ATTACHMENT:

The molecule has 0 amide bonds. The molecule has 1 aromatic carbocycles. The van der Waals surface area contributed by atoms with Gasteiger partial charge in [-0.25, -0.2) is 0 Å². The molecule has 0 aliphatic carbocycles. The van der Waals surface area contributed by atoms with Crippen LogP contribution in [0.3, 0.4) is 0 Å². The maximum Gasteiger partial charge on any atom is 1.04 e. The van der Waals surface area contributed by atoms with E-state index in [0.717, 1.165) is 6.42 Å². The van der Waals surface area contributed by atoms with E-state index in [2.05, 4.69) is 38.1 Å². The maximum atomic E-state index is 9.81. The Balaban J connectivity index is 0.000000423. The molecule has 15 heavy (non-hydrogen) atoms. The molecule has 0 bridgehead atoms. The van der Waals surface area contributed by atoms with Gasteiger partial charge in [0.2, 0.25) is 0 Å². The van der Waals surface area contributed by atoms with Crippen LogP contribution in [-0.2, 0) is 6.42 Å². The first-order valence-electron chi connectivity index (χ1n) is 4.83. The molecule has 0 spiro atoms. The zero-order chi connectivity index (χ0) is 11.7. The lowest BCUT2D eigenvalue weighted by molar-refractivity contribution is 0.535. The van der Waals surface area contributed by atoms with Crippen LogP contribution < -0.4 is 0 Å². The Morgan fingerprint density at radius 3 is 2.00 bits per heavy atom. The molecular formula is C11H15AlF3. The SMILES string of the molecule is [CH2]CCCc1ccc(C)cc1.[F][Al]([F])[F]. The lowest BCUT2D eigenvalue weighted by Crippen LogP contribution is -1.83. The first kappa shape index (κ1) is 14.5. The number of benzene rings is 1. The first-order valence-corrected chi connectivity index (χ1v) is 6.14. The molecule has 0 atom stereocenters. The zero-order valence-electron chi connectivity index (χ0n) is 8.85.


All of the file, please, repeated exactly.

The molecule has 0 amide bonds. The molecule has 1 aromatic carbocycles. The van der Waals surface area contributed by atoms with Gasteiger partial charge in [-0.25, -0.2) is 0 Å². The molecule has 0 aliphatic carbocycles. The van der Waals surface area contributed by atoms with Crippen LogP contribution in [0.3, 0.4) is 0 Å². The maximum Gasteiger partial charge on any atom is 1.04 e. The van der Waals surface area contributed by atoms with E-state index in [0.717, 1.165) is 6.42 Å². The van der Waals surface area contributed by atoms with E-state index in [2.05, 4.69) is 38.1 Å². The maximum atomic E-state index is 9.81. The Balaban J connectivity index is 0.000000423. The molecule has 15 heavy (non-hydrogen) atoms. The molecule has 0 bridgehead atoms. The van der Waals surface area contributed by atoms with Gasteiger partial charge in [0.2, 0.25) is 0 Å². The van der Waals surface area contributed by atoms with Crippen LogP contribution in [-0.2, 0) is 6.42 Å². The first-order valence-electron chi connectivity index (χ1n) is 4.83. The molecule has 0 spiro atoms. The zero-order chi connectivity index (χ0) is 11.7. The lowest BCUT2D eigenvalue weighted by molar-refractivity contribution is 0.535. The van der Waals surface area contributed by atoms with Crippen LogP contribution < -0.4 is 0 Å². The Morgan fingerprint density at radius 3 is 2.00 bits per heavy atom. The molecular formula is C11H15AlF3. The SMILES string of the molecule is [CH2]CCCc1ccc(C)cc1.[F][Al]([F])[F]. The lowest BCUT2D eigenvalue weighted by Crippen LogP contribution is -1.83. The first kappa shape index (κ1) is 14.5. The number of benzene rings is 1. The first-order valence-corrected chi connectivity index (χ1v) is 6.14. The molecule has 0 atom stereocenters. The zero-order valence-electron chi connectivity index (χ0n) is 8.85.